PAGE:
It is unclear whether China is yet in a position to enforce an air defense identification zone (ADIZ) consistently, but the steady two-decade improvement of the PLAAF and PLAN naval aviation will eventually provide the necessary capabilities. Chinese observations of recent conflicts, including wars in the Persian Gulf, the Balkans, and Afghanistan, have emphasized the growing role of airpower and missiles in conducting “non-contact, non-linear, non-symmetrical” warfare.35 This growing parity, if not superiority, constitutes a radical shift from the Cold War era when the U.S. and its allies clearly would have dominated air and naval operations in the Pacific.

China has also begun to employ nontraditional methods of challenging foreign military operations in what Beijing regards as its territorial waters and airspace. It has employed lasers, for example, against foreign air and naval platforms, endangering pilots and sailors by threatening to blind them.36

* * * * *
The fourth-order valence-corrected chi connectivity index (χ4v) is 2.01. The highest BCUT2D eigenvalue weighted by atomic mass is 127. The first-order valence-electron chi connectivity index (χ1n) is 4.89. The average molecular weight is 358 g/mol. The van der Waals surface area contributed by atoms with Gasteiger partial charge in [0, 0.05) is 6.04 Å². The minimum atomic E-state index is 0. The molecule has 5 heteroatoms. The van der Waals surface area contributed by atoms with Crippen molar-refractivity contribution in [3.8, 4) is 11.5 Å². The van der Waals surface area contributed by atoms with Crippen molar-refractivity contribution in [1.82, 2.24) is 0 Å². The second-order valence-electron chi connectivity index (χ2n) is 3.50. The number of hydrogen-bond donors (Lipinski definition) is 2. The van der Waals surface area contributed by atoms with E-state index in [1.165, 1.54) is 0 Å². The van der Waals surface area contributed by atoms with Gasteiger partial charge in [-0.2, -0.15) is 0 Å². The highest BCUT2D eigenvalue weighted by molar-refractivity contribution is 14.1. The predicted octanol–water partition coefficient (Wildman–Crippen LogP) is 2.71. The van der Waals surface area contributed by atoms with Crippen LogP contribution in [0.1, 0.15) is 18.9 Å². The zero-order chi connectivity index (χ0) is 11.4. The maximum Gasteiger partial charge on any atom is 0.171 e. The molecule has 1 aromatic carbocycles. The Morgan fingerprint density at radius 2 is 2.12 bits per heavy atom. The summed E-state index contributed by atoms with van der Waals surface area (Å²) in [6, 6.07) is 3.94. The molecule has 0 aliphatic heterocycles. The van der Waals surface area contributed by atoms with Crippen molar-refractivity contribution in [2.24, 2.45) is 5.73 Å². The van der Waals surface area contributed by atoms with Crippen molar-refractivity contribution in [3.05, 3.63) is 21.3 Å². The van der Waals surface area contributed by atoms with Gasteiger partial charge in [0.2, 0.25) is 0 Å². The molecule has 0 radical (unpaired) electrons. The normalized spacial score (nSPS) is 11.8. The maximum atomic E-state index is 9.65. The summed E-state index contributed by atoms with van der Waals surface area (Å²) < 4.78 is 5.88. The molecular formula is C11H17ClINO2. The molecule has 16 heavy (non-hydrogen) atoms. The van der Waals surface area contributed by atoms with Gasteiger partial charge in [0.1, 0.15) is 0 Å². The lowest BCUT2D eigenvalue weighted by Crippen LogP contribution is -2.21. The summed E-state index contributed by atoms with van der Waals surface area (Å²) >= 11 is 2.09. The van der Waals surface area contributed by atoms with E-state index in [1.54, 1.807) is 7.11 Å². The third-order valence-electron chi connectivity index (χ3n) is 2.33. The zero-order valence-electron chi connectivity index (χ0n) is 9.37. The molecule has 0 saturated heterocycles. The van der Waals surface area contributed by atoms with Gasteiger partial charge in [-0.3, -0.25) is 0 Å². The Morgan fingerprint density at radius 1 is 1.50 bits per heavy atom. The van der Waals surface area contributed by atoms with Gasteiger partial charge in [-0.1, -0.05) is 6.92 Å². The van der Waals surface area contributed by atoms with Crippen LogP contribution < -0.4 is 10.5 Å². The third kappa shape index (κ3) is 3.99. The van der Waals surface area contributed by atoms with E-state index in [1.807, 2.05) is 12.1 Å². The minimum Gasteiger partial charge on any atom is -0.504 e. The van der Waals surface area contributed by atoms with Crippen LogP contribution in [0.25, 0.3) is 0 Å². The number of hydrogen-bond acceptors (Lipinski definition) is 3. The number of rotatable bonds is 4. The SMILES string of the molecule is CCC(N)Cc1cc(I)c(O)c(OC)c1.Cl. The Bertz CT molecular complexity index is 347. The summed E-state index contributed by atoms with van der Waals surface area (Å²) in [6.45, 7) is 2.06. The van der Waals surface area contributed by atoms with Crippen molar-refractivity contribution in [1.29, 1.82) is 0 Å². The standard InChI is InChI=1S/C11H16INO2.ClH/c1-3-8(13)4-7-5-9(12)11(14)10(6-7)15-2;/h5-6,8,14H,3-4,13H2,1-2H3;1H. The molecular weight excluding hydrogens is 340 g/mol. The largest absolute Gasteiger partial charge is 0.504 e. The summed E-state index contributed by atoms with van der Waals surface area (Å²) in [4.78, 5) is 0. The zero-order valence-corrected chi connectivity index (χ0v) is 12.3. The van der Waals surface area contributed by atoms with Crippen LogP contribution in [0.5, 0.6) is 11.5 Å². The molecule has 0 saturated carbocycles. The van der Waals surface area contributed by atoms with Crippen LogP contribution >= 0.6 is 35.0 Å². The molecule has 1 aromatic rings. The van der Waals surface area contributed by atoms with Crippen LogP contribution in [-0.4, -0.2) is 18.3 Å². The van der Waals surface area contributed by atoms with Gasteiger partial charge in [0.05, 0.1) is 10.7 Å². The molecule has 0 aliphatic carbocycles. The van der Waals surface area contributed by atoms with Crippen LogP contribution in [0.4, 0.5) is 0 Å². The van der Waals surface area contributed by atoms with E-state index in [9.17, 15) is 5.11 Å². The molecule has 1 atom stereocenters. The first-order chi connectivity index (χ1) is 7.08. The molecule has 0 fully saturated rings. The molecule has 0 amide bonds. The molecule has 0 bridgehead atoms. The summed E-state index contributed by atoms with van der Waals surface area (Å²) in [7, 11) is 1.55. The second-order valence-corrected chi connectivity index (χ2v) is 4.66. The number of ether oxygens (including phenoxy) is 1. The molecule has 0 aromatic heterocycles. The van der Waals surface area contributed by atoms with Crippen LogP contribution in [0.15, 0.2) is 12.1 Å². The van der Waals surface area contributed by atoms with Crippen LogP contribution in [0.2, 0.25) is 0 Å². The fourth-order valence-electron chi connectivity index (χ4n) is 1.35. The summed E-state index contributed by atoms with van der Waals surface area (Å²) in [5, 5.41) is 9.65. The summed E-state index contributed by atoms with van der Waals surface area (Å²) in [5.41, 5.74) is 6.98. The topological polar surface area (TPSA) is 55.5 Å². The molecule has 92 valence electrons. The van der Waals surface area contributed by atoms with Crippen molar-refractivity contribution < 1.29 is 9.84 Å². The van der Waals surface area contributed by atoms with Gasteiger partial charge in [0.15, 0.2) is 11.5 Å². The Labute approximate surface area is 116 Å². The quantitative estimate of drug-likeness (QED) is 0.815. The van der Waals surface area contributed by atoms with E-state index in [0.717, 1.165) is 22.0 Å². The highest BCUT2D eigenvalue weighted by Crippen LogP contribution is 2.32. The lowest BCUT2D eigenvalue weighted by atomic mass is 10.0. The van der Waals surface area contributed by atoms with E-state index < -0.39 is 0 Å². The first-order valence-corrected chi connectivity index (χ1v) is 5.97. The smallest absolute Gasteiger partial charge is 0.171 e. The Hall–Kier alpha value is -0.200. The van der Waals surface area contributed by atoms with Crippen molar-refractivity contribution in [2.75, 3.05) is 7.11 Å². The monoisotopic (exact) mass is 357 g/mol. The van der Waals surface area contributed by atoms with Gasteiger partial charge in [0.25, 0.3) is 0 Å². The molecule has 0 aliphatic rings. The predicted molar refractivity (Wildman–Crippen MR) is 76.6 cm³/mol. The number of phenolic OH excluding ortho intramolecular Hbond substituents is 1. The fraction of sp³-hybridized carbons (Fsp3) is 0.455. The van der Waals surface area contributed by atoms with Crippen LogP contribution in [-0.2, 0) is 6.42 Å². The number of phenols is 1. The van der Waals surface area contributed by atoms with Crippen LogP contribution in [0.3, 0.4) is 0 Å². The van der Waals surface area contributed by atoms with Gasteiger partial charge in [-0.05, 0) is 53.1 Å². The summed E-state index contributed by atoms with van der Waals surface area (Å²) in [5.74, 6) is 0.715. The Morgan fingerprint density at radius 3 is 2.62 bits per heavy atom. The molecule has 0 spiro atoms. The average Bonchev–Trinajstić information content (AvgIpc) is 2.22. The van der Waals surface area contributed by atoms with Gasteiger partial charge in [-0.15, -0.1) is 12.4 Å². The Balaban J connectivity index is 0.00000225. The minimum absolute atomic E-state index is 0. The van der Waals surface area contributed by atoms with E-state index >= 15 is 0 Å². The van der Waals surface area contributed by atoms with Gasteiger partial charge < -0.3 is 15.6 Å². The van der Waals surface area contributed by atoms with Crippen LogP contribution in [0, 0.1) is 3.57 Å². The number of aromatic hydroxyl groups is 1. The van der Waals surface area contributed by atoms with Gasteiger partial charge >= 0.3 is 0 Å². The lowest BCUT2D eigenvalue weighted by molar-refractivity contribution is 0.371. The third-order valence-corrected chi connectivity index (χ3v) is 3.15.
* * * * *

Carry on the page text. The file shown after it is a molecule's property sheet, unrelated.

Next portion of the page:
Increased Military Space Activity. One of the key force multipliers for the United States is its extensive array of space-based assets. Through its various satellite constellations, the U.S. military can track opponents, coordinate friendly forces, engage in precision strikes against enemy forces, and conduct battle-damage assessments so that its munitions are expended efficiently.